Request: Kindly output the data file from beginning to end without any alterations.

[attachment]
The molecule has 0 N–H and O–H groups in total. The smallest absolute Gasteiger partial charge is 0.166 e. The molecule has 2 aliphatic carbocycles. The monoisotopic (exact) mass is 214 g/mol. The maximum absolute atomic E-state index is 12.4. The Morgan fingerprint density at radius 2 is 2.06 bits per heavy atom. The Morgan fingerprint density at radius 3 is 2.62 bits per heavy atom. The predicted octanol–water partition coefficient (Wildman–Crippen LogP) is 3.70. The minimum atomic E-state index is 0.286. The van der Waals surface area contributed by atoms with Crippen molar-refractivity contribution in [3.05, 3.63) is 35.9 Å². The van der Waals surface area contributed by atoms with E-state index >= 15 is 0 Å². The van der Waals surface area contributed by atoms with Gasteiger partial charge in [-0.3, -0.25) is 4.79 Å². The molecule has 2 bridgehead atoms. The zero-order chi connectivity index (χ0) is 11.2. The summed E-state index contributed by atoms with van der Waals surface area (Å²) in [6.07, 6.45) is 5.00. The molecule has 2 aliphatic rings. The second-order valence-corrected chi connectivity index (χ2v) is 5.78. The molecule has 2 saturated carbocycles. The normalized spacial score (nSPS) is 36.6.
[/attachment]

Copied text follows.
The molecule has 0 N–H and O–H groups in total. The smallest absolute Gasteiger partial charge is 0.166 e. The molecule has 2 aliphatic carbocycles. The monoisotopic (exact) mass is 214 g/mol. The maximum absolute atomic E-state index is 12.4. The Morgan fingerprint density at radius 2 is 2.06 bits per heavy atom. The Morgan fingerprint density at radius 3 is 2.62 bits per heavy atom. The predicted octanol–water partition coefficient (Wildman–Crippen LogP) is 3.70. The minimum atomic E-state index is 0.286. The van der Waals surface area contributed by atoms with Crippen molar-refractivity contribution in [3.05, 3.63) is 35.9 Å². The van der Waals surface area contributed by atoms with E-state index >= 15 is 0 Å². The van der Waals surface area contributed by atoms with Gasteiger partial charge in [-0.3, -0.25) is 4.79 Å². The molecule has 2 bridgehead atoms. The zero-order chi connectivity index (χ0) is 11.2. The summed E-state index contributed by atoms with van der Waals surface area (Å²) in [6.07, 6.45) is 5.00. The molecule has 2 aliphatic rings. The second-order valence-corrected chi connectivity index (χ2v) is 5.78. The molecule has 2 saturated carbocycles. The normalized spacial score (nSPS) is 36.6.